What The Mac App Store Means For iOS Games

We have a feeling the Mac App Store is going to have a big impact on how you play iOS games, and the kinds of games you’ll be playing on your iOS devices. We wanted to look into just some of the possibilities this new App Store opens up for iOS gamers.

The Mac App Store has been a long time coming. After the success of the iOS App Store, it was almost inevitable that Apple would create a built-in marketplace for Mac developers to distribute software and updates.

At the moment, the games section of the Mac App Store is filled mostly with games brought over from iOS. However, some of the titles not currently available on touch-based devices, such as Penny Arcade’s RPG Precipice of Darkness and indie platform-puzzle game And Yet It Moves are proving to be top-sellers.

Precipice of Darkness

Game development is a business, and sales speak to all kinds of game developers. If sales of a game on the Mac App Store are high enough, we suspect that the games will eventually make their way over to the iOS App Store. With the number of PC-to-iOS ports we see already, PC developers could first make the move to Mac as a testing ground before bringing new games over to iOS.

Meanwhile, Mac and iOS App Store crossover has the potential to change the way we play games as well. In the Mac version of Chopper 2, you can use an iPhone, iPod Touch, or iPad in place of keyboard controls to move your chopper. This is the kind of interconnected functionality we hope to see more of in the future.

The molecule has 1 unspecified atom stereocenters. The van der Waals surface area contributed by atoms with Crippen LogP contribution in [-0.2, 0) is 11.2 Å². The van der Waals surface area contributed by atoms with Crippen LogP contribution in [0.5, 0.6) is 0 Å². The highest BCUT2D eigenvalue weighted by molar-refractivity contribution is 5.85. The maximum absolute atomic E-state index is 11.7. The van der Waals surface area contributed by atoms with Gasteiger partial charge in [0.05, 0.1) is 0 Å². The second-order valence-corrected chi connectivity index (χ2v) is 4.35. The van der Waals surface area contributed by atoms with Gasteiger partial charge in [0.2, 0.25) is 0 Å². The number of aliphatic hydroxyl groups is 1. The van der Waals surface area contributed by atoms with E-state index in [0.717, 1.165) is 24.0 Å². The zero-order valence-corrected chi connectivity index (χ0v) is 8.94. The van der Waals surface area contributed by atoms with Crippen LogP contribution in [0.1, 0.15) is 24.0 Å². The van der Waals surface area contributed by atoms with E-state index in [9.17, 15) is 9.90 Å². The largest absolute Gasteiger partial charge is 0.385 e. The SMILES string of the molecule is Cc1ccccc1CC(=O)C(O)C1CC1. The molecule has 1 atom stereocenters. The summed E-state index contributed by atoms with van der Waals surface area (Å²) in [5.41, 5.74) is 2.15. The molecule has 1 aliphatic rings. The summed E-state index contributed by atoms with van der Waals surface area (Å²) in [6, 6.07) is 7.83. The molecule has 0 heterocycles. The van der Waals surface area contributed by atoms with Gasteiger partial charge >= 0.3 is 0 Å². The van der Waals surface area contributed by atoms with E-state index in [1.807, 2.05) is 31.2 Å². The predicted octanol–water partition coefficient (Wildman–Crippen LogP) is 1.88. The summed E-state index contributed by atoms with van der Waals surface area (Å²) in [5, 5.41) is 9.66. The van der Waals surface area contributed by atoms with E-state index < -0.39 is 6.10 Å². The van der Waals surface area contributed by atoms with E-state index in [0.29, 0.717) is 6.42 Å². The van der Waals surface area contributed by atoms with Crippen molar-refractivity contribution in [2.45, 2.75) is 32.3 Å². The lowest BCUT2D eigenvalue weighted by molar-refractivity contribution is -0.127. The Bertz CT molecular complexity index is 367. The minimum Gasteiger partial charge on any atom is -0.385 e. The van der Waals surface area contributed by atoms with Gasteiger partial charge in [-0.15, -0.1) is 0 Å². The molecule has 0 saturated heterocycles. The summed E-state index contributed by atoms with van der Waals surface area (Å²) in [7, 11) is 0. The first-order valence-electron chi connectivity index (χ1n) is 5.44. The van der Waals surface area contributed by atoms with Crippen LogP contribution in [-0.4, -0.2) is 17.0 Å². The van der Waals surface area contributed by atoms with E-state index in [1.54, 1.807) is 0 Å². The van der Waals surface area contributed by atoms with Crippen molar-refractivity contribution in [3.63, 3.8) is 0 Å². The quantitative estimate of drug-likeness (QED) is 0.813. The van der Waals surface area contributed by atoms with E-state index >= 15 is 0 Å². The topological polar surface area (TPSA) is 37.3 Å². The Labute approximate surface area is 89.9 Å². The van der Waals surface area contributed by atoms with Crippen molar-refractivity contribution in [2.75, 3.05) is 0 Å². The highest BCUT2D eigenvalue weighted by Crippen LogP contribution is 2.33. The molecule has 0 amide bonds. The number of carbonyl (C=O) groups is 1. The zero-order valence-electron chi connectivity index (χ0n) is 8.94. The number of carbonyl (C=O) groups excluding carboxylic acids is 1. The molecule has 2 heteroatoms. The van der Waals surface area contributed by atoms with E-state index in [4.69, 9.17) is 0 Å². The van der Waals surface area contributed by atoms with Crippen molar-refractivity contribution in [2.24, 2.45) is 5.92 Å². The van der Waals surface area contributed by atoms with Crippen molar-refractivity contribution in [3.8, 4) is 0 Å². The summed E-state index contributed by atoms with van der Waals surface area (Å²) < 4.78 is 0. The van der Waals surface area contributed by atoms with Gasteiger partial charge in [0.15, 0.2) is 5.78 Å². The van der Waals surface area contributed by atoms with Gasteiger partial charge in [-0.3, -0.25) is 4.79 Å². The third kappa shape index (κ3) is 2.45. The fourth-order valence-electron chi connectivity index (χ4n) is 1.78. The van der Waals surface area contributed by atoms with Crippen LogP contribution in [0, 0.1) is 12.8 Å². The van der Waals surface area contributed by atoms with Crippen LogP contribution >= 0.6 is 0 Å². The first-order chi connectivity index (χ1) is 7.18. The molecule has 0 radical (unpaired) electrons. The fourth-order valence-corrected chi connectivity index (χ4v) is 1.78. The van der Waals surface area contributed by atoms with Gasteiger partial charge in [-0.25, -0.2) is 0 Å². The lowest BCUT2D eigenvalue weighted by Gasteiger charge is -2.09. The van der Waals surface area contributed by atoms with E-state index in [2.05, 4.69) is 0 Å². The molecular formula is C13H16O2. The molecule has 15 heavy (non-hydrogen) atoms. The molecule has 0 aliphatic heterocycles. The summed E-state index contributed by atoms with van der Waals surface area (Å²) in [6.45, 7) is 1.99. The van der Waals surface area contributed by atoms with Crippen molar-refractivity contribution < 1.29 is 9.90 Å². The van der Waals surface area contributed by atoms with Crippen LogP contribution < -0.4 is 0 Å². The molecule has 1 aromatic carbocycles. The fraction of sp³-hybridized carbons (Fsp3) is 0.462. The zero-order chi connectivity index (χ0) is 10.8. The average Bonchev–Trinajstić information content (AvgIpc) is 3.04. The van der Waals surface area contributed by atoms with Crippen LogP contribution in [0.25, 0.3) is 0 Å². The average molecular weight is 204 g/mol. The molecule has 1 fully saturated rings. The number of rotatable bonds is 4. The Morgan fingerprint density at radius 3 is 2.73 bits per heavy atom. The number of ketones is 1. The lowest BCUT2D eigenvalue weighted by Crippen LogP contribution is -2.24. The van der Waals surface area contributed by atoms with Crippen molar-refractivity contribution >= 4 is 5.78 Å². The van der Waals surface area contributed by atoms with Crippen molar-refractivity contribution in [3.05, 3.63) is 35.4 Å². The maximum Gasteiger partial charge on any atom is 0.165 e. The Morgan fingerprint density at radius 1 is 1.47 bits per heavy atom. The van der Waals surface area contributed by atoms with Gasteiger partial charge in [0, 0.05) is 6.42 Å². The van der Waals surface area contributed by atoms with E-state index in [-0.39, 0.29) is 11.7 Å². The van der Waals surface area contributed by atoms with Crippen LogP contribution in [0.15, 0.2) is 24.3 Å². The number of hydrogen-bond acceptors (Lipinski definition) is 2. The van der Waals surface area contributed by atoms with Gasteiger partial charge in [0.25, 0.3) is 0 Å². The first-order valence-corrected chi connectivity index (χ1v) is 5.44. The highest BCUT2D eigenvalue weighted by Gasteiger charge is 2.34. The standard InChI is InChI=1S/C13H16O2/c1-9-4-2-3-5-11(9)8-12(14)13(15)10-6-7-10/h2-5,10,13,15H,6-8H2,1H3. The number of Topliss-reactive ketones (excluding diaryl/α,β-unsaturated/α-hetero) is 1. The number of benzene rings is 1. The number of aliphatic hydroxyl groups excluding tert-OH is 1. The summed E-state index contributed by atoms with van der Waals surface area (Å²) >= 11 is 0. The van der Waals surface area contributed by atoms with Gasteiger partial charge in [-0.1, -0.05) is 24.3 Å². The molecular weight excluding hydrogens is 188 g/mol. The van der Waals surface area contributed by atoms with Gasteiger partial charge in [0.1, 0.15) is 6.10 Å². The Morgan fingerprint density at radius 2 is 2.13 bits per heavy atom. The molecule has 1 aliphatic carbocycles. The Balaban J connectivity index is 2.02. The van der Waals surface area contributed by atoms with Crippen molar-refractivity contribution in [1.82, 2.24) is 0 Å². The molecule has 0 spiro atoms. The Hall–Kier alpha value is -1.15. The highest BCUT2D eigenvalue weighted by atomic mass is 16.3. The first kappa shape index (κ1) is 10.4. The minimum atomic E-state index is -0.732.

As for prices, many Mac App Store games are priced higher than their iOS counterparts. If consumers are willing to pay a slightly higher price for games on their Mac, it could bump up the prices of iOS games as well. That said, the Mac App Store is still in its infancy, and prices are likely to fluctuate for some time. After all, when games debuted on the iOS App Store in 2008, they cost significantly more than what we tend to see now.

Commenter Riku on our Mac App Store release post mentioned the possibility of universal apps between the iPhone, iPad, and Mac. While this is less likely than other predictions due to the fact that the Mac App Store isn’t part of the iTunes bundle, it’s an exciting idea. A game such as Chopper 2 would greatly benefit from offering the user all three versions at once. Due to the fact that many iOS users are on PCs, Apple would have to create an option for developers to package different bundles of the versions of their app together at different price points. So it may not be plausible, but we would love to see this option available.

This is just the tip of the iceberg when it comes to Apple’s e-commerce ecosystem and what it all means for gaming. As always, let us know what you think in the comments section.